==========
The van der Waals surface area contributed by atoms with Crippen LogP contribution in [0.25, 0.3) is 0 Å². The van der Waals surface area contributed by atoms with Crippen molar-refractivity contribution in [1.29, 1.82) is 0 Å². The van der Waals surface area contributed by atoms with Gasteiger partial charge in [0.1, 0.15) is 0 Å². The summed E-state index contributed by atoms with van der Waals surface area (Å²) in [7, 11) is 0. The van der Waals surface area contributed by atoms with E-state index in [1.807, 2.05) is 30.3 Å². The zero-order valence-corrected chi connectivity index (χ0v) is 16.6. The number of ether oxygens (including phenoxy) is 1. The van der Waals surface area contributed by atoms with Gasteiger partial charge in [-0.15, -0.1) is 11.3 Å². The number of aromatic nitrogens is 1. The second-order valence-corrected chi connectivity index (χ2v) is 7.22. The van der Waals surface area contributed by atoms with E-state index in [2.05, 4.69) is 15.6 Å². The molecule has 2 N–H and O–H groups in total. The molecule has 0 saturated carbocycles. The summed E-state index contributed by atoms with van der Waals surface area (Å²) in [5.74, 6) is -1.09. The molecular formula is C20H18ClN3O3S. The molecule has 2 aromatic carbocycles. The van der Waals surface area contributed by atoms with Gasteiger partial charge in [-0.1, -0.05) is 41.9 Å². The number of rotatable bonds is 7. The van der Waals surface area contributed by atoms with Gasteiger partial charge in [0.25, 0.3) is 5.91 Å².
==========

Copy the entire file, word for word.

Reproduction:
The van der Waals surface area contributed by atoms with Crippen LogP contribution in [0.25, 0.3) is 0 Å². The van der Waals surface area contributed by atoms with Crippen molar-refractivity contribution in [1.29, 1.82) is 0 Å². The van der Waals surface area contributed by atoms with Gasteiger partial charge in [0.1, 0.15) is 0 Å². The summed E-state index contributed by atoms with van der Waals surface area (Å²) in [7, 11) is 0. The van der Waals surface area contributed by atoms with E-state index in [1.807, 2.05) is 30.3 Å². The zero-order valence-corrected chi connectivity index (χ0v) is 16.6. The number of ether oxygens (including phenoxy) is 1. The van der Waals surface area contributed by atoms with Gasteiger partial charge in [-0.15, -0.1) is 11.3 Å². The number of aromatic nitrogens is 1. The second-order valence-corrected chi connectivity index (χ2v) is 7.22. The van der Waals surface area contributed by atoms with E-state index in [2.05, 4.69) is 15.6 Å². The molecule has 2 N–H and O–H groups in total. The molecule has 0 saturated carbocycles. The summed E-state index contributed by atoms with van der Waals surface area (Å²) in [5.74, 6) is -1.09. The molecular formula is C20H18ClN3O3S. The molecule has 2 aromatic carbocycles. The van der Waals surface area contributed by atoms with Gasteiger partial charge in [-0.1, -0.05) is 41.9 Å². The number of rotatable bonds is 7. The van der Waals surface area contributed by atoms with Gasteiger partial charge in [0.25, 0.3) is 5.91 Å².